BOB WEST ON GOLF: Kane Segura scores mind-blowing albatross at Babe Zaharias Golf Course

Published 12:05 am Wednesday, March 25, 2020

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Kane Segura of Groves authored the rarest of golf feats last Wednesday at Babe Zaharias — an albatross — and did it in such bizarre fashion he needs to send the video to the Golf Channel for what would surely be some head-shaking analysis.

Yes, there is video on what some call a double eagle, and we’ll get to it after setting the stage.

Segura, an 11-handicap, had just finished taking a triple bogey on the par-4 eighth. He arrived at the tee on the par-5 ninth fuming about the previous hole, then proceeded to slice his drive so badly it carried a water hazard and rolled to a stop on an upslope behind the No. 1 green.

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Unsure whether he was considered in the hazard or out of bounds, Segura opted to play the ball anyway. This is where things start to get crazy.

With his rangefinder showing 220 yards to the pin, Segura belted a 3-wood that was so sweet he quickly whipped out his phone to get some video. Lo and behind the ball rolled into the hole. He didn’t see it drop but felt it was probably pretty close.

After not noticing the ball anywhere around the green, he immediately checked the cup and, of course, there it was.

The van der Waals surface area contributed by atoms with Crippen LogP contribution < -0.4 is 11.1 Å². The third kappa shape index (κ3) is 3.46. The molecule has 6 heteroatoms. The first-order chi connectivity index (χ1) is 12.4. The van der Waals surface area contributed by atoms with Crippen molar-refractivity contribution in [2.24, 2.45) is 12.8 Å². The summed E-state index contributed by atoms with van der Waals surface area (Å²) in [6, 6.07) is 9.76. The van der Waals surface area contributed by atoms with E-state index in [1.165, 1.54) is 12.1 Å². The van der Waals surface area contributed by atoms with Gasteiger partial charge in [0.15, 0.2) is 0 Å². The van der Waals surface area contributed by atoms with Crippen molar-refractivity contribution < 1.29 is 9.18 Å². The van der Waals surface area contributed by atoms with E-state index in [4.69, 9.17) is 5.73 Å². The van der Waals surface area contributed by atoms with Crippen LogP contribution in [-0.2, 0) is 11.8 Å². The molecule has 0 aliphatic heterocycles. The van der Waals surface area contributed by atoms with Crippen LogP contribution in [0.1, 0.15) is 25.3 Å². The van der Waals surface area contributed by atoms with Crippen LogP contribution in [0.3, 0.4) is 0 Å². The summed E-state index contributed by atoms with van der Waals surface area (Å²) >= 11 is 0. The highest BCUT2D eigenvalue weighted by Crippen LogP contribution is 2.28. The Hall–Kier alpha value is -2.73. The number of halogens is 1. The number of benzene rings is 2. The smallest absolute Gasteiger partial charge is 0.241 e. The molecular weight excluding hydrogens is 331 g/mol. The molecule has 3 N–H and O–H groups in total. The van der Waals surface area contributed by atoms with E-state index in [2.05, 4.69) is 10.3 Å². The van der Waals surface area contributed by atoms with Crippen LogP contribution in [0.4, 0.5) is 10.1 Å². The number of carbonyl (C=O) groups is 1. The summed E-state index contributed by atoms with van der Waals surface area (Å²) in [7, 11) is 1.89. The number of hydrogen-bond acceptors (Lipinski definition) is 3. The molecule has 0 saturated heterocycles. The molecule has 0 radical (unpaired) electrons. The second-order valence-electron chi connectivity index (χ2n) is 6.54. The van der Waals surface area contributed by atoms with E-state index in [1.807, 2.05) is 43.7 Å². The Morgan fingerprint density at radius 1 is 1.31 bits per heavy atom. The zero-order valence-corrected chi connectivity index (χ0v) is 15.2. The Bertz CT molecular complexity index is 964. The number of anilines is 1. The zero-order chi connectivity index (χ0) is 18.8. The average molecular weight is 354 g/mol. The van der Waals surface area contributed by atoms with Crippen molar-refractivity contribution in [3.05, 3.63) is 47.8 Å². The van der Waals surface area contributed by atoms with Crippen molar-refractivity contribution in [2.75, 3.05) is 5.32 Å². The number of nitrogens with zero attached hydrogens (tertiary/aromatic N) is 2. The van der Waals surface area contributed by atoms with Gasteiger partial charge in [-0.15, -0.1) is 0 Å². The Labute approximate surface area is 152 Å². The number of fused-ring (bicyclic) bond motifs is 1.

It didn’t immediately dawn on Segura that he’d just recorded an albatross. Thinking he’d made a birdie because of probable penalty shots, he went in the clubhouse, explained what had happened and asked for a ruling.

There is no penalty, they told him. You were entitled to play your ball from where it had stopped. Oh, by the way, you just joined golf’s most exclusive club.

“This is really crazy,” said Segura. “I hit the drive so far right I had to wait on two seniors playing No. 1 before I could hit my second shot. I started the video as a joke for my buddies. I never dreamed the ball would go in the hole.”

Segura, who has never bagged a hole in one, made his first phone call to his dad after the albatross was confirmed. Upon completing the round — a 40-46—86, he posted on Facebook and put the video on snapchat.

Witnesses to the albatross were Alan Gaspard, David St. Clair and Cole Johnson. Surely they will never tire of telling about the time they saw a guy play the eighth and ninth holes in even par, despite a triple bogey being in the mix.

So exactly how rare is an albatross? The odds are best put in perspective by comparing them to the 12,000-to-one hole-in-one odds. For an albatross, the odds soar to 6 million to 1.

In the history of pro golf’s major championships, a mere 18 have been recorded. There have been four in the Masters, three in the U.S. Open, eight at the British Open and three in the PGA Championship.

Nick Watney scored the last albatross in a major on June 14, 2012, on the 17th hole in the U.S. Open at Olympic Club in San Francisco.